This winter has been mild so far, but let’s not forget the storms of last March. Spring doesn’t arrive until the 20th, and even then, we won’t necessarily be spared from snow, wind, and bitter cold. It’s not unusual to want to hibernate during the colder months, but stepping outdoors into a natural setting, even for a small amount of time, can be energizing and restorative. It will probably also help clear the clutter from your mind.
Sometimes a short walk is all you need. The fresh air and sunshine can do wonders for your mood and your energy level. Stepping away from the distractions of digital screens and our otherwise plugged-in lives gives your brain more space for problem solving and deep thought. Below are some suggestions for short winter walks to get you through ‘til springtime.
|At Duxbury’s Crowell Conservation area.|
Crowell Conservation Area, Duxbury:For 100 years this property was a working cranberry bog. Now it belongs to the Duxbury Conservation Commission. The wide dirt roads around the bogs provide easy walking on relatively flat surfaces. Additional trails lead into the woods. There are 60 acres in total. You’ll find a small parking area on Lincoln Street near the roundabout, and a kiosk for pet waste bags a short way up the main trail. When cranberry bogs fall into disuse, they provide an excellent habitat for wildlife. Birders will love this spot.
|Along the trail at Ferry Hill Thicket in Marshfield.|
Ferry Hill Thicket, Marshfield:Another great spot for birders. These 6 acres of Marshfield Conservation land are tucked into a valley between two residential areas. The recently-groomed trail is short – not even a half mile – but while walking through the property, from Ferry Hill Road to Peabody Road, you’ll see maple, holly, cedar, oak, and birch, plus some really large pine trees and lots of greenbrier. There is a small stream with wetlands around it. No formal parking, but there is a room for a car to pull to the side on Ferry Hill Road. You’ll find the trailhead just past, and across the street, from Ferry Hill Day Camp.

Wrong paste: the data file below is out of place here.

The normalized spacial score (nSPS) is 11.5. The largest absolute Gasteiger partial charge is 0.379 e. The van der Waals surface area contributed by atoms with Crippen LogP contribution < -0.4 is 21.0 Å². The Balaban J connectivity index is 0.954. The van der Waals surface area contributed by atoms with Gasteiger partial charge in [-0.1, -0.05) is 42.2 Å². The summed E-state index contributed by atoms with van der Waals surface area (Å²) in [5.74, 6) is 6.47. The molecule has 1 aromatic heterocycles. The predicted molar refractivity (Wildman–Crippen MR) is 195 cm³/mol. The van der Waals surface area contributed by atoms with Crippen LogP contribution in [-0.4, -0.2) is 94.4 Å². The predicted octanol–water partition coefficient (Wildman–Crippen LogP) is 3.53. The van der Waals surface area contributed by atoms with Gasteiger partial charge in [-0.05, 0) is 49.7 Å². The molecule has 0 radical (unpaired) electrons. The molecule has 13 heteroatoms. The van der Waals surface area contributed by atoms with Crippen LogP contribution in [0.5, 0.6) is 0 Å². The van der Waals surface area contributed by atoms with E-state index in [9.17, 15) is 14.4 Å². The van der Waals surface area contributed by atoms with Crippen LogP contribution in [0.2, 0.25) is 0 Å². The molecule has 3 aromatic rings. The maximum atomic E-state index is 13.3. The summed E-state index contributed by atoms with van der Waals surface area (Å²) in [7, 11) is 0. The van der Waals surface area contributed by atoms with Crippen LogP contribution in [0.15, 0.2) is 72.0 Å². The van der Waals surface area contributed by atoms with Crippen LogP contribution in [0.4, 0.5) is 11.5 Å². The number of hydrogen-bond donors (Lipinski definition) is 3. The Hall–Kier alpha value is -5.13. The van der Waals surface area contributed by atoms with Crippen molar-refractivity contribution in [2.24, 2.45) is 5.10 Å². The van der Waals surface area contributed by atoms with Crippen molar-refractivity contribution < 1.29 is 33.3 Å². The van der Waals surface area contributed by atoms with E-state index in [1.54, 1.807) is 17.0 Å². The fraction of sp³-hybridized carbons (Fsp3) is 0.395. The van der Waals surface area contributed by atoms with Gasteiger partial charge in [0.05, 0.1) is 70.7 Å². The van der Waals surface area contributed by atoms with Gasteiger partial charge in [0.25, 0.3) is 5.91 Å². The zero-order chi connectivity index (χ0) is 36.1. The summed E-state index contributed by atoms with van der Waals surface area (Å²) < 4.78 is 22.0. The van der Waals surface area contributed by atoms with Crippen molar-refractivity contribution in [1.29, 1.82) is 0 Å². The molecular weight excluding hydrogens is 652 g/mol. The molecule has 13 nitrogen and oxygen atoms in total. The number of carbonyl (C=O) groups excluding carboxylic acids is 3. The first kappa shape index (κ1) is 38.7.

|Scituate’s Herring Brook Trail, looking out across the marshes to Herring River.|
Herring Brook Trail, Scituate:You’ll find a small parking area for this diverse parcel next to the Dunkin Donuts on New Driftway in Scituate. The Herring Brook Trail runs 0.4 miles along the former Old Colony Railroad bed – first through sparse woods, and then through the marshes to the Herring River. Because the railroad grade provides some elevation, the views are quite nice. At the end of the trail, if you find yourself wishing for a bridge, you won’t be alone. You can see how the railroad bed continues on the other side of Herring River (in fact, it goes all the way to the North River at Damon’s Point) but you won’t be able to get there without very tall boots and an enthusiasm for deep marsh mud.
|A granite block provides a nice spot for contemplation at Ellis Nature Preserve in Marshfield.|
Ellis Nature Preserve, Marshfield:If you’re seeking a quick walk in a beautiful spot, with the chance to see some wildlife, consider the Ellis Preserve. On the autumn day I visited, I spotted a great blue heron in the wetlands that surround this former cranberry bog. This Marshfield Conservation property totals 27 acres, but the wide, flat trail — for now — is only a half mile. Look for the small parking lot down a short access road off Plain Street, near Sandy Hill Drive.
|A boardwalk traverses the wetlands at Pembroke’s Canoe Club Preserve.|
Canoe Club Preserve, Pembroke: Another quick, easy walk is just off Route 139 and 53 in Pembroke. This 20-acre Wildlands Trust nature preserve, with 100 feet of frontage along the North River, features red maple swamp, small stands of Atlantic White Cedar, and a view of the freshwater tidal marsh. A boardwalk provides an overlook of the wetlands but no access to the river. Look for designated on-site parking along the side of the lot at Pembroke Pointe Plaza.
by Kezia Bacon
Kezia Bacon’s articles appear courtesy of the North and South Rivers Watershed Association, a local non-profit organization devoted to . For membership information and a copy of their latest newsletter, contact NSRWA at (781) 659-8168 or visit www.nsrwa.org. To browse 20 years of nature columns, visit http://keziabaconbernstein.blogspot.com